2.2.4                                  We would identify potential significant future developments (e.g. new housing /tourism development opportunities) - this may offer the potential for seeking Planning Agreements (Section 75) / contributions from developers for future access. We would also briefly review existing information regarding the socio-economic profile of local residents around the towns of Kilsyth and north Cumbernauld as issues relating to social exclusion and economic deprivation could in part, influence the selection and specification of certain paths in a network.

2.2.5                                  As much of the information already exists and bearing in mind the previous consultations engaged in preparation of the Access Strategy, the team propose to use the momentum gathered through the Strategy consultation process. We would strongly consider engaging with the contributors to that exercise prior to further detailed consultation, using a proposed user group questionnaire:

2.2.6                                  The questionnaire would primarily be used to illicit specific details on specific path alignments, current conditions, specific user group needs and ideas for linkages etc. to allow more detailed expression from knowledgeable groups likely to be familiar with access and the consultation process.  The questionnaire could also address some of the broader issues that were discussed in the strategy preparation (such as the overall key issues or constraints for access in the Kelvin Valley).

2.2.7                                  A short questionnaire (A4 page double sided) with attached Study area map would be sent (return freepost) to representatives of interest and user groups (BHS, SERC, riding stables, CTC, cycling clubs and walking clubs and other groups (including Schools, Over 50’s Clubs, Health groups.  Questions would ask about local paths, conditions, needs and ideas for new links. These would be used to expand the potential path network and also help gauge the local demand for access.

2.2.8                                  Drawing these tasks above together, a “picture” of the current situation and potential opportunities emerging will be composed and mapped at 1:10,000. This will be illustrated with pictures, extracts from reports and references to key discussions undertaken. The mapping will enable discussion with relevant landowners in Stage 2 to be focussed on specific ideas or principles. The results will be delivered at an interim meeting with the Clients.

2.3                                       Stage 2: Exploring landowner issues of ownership and in principled agreement

2.3.1                                  Tasks undertaken in this stage will be led by SAC and relate mainly to landowner issues and outputs. With secure access to their Advisory Office network of clients, SAC will be invaluable in confirming land holdings and mapping of these and this will assist in progressing with structured interviews with owners likely to be affected by proposals.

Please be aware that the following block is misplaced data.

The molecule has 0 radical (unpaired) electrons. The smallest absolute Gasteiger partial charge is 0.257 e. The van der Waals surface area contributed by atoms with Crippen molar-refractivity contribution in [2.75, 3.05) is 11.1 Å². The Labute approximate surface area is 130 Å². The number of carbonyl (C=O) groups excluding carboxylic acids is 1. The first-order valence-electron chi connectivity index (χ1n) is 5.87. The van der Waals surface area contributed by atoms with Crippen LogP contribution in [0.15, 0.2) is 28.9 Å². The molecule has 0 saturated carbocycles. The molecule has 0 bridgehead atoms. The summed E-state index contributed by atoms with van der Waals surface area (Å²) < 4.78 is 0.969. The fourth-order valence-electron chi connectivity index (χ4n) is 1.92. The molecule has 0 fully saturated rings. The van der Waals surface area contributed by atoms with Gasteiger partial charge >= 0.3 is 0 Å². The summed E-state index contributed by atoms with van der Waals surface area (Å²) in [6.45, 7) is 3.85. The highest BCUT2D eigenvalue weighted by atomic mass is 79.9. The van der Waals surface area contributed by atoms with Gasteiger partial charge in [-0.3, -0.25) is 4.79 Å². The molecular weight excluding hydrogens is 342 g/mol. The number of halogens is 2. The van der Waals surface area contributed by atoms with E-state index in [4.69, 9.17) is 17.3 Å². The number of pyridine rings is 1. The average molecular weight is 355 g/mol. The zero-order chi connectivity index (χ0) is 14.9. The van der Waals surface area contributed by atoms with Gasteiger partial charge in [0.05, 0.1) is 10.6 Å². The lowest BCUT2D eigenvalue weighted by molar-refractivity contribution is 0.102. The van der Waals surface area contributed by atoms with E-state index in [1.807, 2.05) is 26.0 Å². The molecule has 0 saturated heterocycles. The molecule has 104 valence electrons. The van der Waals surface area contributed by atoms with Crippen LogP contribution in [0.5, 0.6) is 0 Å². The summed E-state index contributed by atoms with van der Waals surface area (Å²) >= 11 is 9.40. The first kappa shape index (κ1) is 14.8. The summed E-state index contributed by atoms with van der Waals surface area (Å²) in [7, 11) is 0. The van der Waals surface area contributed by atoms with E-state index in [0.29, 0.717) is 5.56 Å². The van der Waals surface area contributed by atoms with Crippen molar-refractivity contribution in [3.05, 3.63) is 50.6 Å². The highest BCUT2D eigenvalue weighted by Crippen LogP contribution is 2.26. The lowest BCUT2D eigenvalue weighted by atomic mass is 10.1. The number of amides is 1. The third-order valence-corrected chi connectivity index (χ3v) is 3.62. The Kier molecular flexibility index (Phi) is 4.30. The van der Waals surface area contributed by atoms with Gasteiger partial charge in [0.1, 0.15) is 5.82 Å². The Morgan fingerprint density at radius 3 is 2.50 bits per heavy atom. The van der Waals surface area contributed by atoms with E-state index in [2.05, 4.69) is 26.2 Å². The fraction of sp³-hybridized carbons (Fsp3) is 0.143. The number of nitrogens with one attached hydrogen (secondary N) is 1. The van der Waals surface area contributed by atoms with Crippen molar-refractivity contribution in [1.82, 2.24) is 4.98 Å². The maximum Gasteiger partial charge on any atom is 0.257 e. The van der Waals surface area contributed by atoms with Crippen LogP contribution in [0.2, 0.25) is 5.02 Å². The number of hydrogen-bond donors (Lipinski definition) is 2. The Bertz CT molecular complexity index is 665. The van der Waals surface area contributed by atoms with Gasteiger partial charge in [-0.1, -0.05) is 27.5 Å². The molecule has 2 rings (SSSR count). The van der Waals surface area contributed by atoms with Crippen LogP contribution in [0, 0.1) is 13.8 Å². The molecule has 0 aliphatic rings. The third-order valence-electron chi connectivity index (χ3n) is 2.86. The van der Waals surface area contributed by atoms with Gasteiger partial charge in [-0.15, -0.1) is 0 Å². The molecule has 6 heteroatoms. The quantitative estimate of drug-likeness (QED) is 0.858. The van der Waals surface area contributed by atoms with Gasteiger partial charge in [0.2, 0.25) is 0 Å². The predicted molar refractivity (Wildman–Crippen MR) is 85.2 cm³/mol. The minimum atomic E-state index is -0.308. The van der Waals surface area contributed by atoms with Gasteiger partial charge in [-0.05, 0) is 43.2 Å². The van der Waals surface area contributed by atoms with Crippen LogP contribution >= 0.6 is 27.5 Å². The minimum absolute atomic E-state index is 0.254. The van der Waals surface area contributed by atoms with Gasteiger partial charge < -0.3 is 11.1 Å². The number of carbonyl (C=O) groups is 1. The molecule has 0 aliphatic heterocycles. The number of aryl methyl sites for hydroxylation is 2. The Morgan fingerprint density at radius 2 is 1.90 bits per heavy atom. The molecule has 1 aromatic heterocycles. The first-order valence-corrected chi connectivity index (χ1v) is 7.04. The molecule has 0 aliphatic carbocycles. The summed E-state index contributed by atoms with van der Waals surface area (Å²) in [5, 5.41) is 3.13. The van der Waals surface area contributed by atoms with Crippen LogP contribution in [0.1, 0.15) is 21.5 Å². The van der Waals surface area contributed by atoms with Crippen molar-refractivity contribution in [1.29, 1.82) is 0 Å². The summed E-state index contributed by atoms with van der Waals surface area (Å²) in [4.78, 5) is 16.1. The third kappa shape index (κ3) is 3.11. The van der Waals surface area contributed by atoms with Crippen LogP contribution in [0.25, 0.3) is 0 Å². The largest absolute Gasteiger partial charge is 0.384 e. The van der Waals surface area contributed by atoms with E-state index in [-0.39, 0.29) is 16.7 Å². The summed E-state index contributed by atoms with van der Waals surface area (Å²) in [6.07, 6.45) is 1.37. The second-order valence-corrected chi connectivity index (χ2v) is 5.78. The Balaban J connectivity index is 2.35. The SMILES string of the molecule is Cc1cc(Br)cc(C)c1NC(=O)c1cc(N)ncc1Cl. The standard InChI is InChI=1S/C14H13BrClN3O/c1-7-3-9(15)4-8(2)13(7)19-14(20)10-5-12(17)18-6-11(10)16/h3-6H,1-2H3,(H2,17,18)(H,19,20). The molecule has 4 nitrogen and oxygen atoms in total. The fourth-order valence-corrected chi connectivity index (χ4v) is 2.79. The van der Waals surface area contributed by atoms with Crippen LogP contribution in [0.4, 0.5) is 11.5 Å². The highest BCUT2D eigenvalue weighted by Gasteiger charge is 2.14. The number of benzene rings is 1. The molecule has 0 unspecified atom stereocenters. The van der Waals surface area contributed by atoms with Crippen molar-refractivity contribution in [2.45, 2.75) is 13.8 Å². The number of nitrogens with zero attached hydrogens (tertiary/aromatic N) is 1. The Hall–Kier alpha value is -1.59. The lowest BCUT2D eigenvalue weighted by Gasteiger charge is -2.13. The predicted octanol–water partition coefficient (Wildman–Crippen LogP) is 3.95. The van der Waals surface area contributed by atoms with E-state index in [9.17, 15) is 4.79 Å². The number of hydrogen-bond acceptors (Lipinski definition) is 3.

2.3.2                                  In order for access to be secured at the end of the day, landowners will need to be comfortable with route alignments, nature and intensity of proposed routes.


All major landowners and farmers in the area would be consulted to gain their views and to discuss issues in more detail on the existing access situation, route alignments, potential route options, land use and management requirements.

Farmer Focus Group

2.3.3                                  Farmers and landowners would be invited to attend an informal Focus Group. It is proposed that a short evening event be held. The main purpose of the event would be to determine the landowner’s preparedness to allow access on their land. Discussion would be of a general focus based on issues identified from Stage 2 above. With regard to any detailed proposals and specifications we shall conduct detailed structured interviews with selected and relevant owners which will be apparent upon completion of the Focus Group.

2.3.4                                  We will visit the selected owners soon thereafter to follow up on any principled view they have, ideally to enable a positive response for access which will enable proposals to be carried forward to future Stages. We note that the Clients will wish to confirm the content and structure of the interview prior to its undertaking.

2.4                                       Stage 3: Preparation of development plan and broad proposals

2.4.1                                  The findings of Stage 1 and 2 will form the main body of the Development Plan proposed. Therefore, the views of organisations, landowners and of the team’s knowledge and observations of market trends, initiatives and aspirations will be presented. The Development Plan will be based on mapping with graphics and supporting information as relevant. The key will be to enable the Development Plan to be “transportable” and “editable” as this will be the main vehicle to be used in Stage 4 of consultation with the wider community. Changes would be expected following the community consultation and therefore initial ideas must be thought provoking yet clear, based on a thorough consultation in Stages 2 and 3.

2.4.2                                  In order to add value, linkages to other council areas (e.g. East Dunbartonshire projects) or attractions, places of public use will be shown indicatively, perhaps with more than one choice of alignment thereby encouraging participation and response from consultees in Stage 4. Early thoughts from the Team on signage (locations, types, purpose for example) will be presented as “think boxes” which again seek to stimulate thought and choice through participation in the following Stage.